6. Adventurous Experience — Harkens back to the original safari experience
Since there are fewer tourists in Botswana, it creates a more intimate safari experience. It also translates into a much more adventurous safari that harkens back to the old days when Africa was relatively untouched by the rest of the world.
When you go on Safari in South Africa, Kenya, or Tanzania, you’ll notice that the animals tend to be very tame. Just search for videos on YouTube of cheetahs jumping on cars or a herd of zebra walking right near a car. There are so many tourists funneled through these destinations every year that the animals are desensitized. You might as well be at a zoo for all the attention the wildlife will pay to you.
That’s not the case in Botswana. Many animals in Botswana’s Okavango Delta and Kalahari Desert are still skittish around cars and people, which makes for a very different experience. It truly feels like you’re in the middle of the African Bush searching for incredible animals. Every day is an adventure, wondering what you’ll find and encounter. And because the animals are less used to humans, you always feel privileged when you have a fantastic sighting.
For example, we ran into a cheetah on our last time out that clearly did not recognize the sound of vehicles. As soon as it heard our engine, it took the cautious approach and disappeared. And while it was disappointing not to have more time with the cheetah, it was incredible to think that we may have been some of the first people to ever see him.
When you go on safari in Botswana, you feel more like an explorer, braving uncharted territory. And you feel grateful and proud of every perfect picture captured, and experience enjoyed.
7. Remote Safari Destinations — Bush planes are required to go on safari in Botswana
Part of the adventure experience in Botswana is getting to your camp. While you’ll drive most places in South Africa, Kenya, and Tanzania, Botswana requires bush planes. The Okavango Delta is massive and can swell to three times its permanent size in the rainy season. This means that driving to your remote camp isn’t feasible. Instead, you have to fly into dirt airstrips.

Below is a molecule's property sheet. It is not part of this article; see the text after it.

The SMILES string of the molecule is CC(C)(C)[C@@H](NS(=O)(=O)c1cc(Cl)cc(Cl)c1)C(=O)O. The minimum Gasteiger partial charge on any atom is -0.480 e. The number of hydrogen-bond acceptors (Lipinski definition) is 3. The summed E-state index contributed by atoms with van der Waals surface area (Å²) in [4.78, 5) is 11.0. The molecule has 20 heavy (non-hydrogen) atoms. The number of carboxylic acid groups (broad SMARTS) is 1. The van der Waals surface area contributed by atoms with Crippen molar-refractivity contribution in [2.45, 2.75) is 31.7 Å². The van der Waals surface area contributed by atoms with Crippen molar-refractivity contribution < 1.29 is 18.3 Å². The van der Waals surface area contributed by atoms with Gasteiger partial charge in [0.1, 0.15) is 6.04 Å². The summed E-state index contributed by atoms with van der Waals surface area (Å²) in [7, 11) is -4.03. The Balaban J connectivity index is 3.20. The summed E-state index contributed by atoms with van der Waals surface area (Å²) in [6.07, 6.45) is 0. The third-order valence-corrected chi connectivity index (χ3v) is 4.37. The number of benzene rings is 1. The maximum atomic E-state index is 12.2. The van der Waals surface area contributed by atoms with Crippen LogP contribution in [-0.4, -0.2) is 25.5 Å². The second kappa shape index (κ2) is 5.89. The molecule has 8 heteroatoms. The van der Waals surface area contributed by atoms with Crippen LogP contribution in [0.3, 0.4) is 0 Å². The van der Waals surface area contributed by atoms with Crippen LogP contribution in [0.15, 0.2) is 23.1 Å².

We think this remoteness is what makes Botswana so incredible. There are no roads near your camp, just dirt paths. A Botswana safari is truly an exclusive and immersive experience where it’s all about the wilderness.
8. LGBTQ Friendly —Tolerance is promoted, and same-sex relationships are legal
This year, Botswana’s High Court unanimously voted to overturn laws that criminalize homosexuality. It was a momentous win for the LGBTQ+ community in Botswana and reflects the values of Botswana’s society.
During the ruling, Judge Michael Leburu admitted that the current laws were “discriminatory” to the LGBTQ community and violated Botswana’s constitution. He argued that overturning them was a matter of “protecting human rights.”
Botswana is actually one of Africa’s most stable democracies. In 2010, they changed their employment act to prevent discrimination against the LGBTQ community. And in 2017, the High Court ruled in favor of a transgender man who sought legal recognition as a male.
9. Friendly People —Botswanans are some of the nicest people you’ll meet
Botswana might be one of the least densely populated countries in the world, with a population of just over 2 million, but its people are the best. Botswanans are some of the friendliest and most accommodating people that you’ll meet. They take great pride in their country and in giving their best in everything they do.
You’ll be welcomed into Botswana with warm smiles and open hearts. Culturally, singing is incredibly important, so you’ll likely enjoy a song or two during your visit. You might even get to enjoy a few ululations on behalf of Botswanan women, as they show their excitement and happiness.
10. Best Safari Location — Botswana is regularly ranked as one of the best safari destinations
Chobe National Park is ranked as the #3 best safari destination in Africa by Fodors. It earns this prestigious title because of its incredibly dense game concentration. The area is “teeming with wildlife year-round,” Fodors writes. They also call Chobe a “stronghold of endangered species such as wild dog, cheetah, and brown hyena.” In particular, they recommend the Savuti Marsh, which we visit on our safaris.
CNN Travel recently put Botswana’s Kalahari Desert on its list of the eight best safari destinations in Africa. They write, “the Kalahari Desert represents Africa at its most brutally wild.” They highlight it as a “land of pure adventure” where you can gain insight into the diversity of Africa. They state, “there’s nothing better than a two-stop safari combining the shimmering pans of the Kalahari with Okavango wetland wilderness.”
Botswana also shows up on CNN Traveler’s “Most Beautiful Countries in the World” list. They talk about the Okavango Delta, calling it a “real-world Eden, where cheetahs, zebras, buffalo, and rhinos roam freely.”
According to Conde Nast Traveler, “Your First Safari Should Be in Botswana.” The article talks about the country’s unique tourism model that focuses on fewer people, but high spenders, so the economy grows, and there’s as little impact on the environment as possible.